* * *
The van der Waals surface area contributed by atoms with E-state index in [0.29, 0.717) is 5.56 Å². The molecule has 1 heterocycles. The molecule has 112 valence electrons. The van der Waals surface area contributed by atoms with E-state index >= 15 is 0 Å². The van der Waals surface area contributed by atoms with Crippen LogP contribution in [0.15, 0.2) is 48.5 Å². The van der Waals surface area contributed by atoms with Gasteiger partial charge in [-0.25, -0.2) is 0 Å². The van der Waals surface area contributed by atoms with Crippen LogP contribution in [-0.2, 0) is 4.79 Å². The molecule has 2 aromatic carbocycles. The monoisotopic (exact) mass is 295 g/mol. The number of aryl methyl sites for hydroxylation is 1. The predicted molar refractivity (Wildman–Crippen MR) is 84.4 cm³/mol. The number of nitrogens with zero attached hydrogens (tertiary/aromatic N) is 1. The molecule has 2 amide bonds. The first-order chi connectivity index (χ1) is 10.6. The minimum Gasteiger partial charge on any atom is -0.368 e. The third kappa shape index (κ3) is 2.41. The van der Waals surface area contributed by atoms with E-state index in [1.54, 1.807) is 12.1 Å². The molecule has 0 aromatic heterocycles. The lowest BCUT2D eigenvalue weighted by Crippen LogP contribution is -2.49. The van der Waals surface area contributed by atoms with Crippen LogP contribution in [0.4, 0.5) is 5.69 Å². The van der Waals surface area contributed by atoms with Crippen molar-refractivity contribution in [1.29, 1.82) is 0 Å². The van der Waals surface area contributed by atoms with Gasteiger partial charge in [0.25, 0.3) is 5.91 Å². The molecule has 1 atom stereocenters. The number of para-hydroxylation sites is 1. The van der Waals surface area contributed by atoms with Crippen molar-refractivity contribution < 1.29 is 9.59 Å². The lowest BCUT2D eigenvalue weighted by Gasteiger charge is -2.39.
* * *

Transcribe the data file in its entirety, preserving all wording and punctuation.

The van der Waals surface area contributed by atoms with E-state index in [0.29, 0.717) is 5.56 Å². The molecule has 1 heterocycles. The molecule has 112 valence electrons. The van der Waals surface area contributed by atoms with E-state index >= 15 is 0 Å². The van der Waals surface area contributed by atoms with Crippen LogP contribution in [0.15, 0.2) is 48.5 Å². The van der Waals surface area contributed by atoms with Gasteiger partial charge in [-0.25, -0.2) is 0 Å². The van der Waals surface area contributed by atoms with Crippen LogP contribution in [-0.2, 0) is 4.79 Å². The molecule has 2 aromatic carbocycles. The monoisotopic (exact) mass is 295 g/mol. The number of aryl methyl sites for hydroxylation is 1. The predicted molar refractivity (Wildman–Crippen MR) is 84.4 cm³/mol. The number of nitrogens with zero attached hydrogens (tertiary/aromatic N) is 1. The molecule has 2 amide bonds. The first-order chi connectivity index (χ1) is 10.6. The minimum Gasteiger partial charge on any atom is -0.368 e. The third kappa shape index (κ3) is 2.41. The van der Waals surface area contributed by atoms with E-state index in [1.54, 1.807) is 12.1 Å². The molecule has 0 aromatic heterocycles. The lowest BCUT2D eigenvalue weighted by Crippen LogP contribution is -2.49. The van der Waals surface area contributed by atoms with Crippen LogP contribution in [0.4, 0.5) is 5.69 Å². The van der Waals surface area contributed by atoms with Crippen molar-refractivity contribution in [1.29, 1.82) is 0 Å². The van der Waals surface area contributed by atoms with Gasteiger partial charge in [0.25, 0.3) is 5.91 Å². The molecule has 1 atom stereocenters. The number of para-hydroxylation sites is 1. The van der Waals surface area contributed by atoms with Crippen molar-refractivity contribution < 1.29 is 9.59 Å². The lowest BCUT2D eigenvalue weighted by Gasteiger charge is -2.39.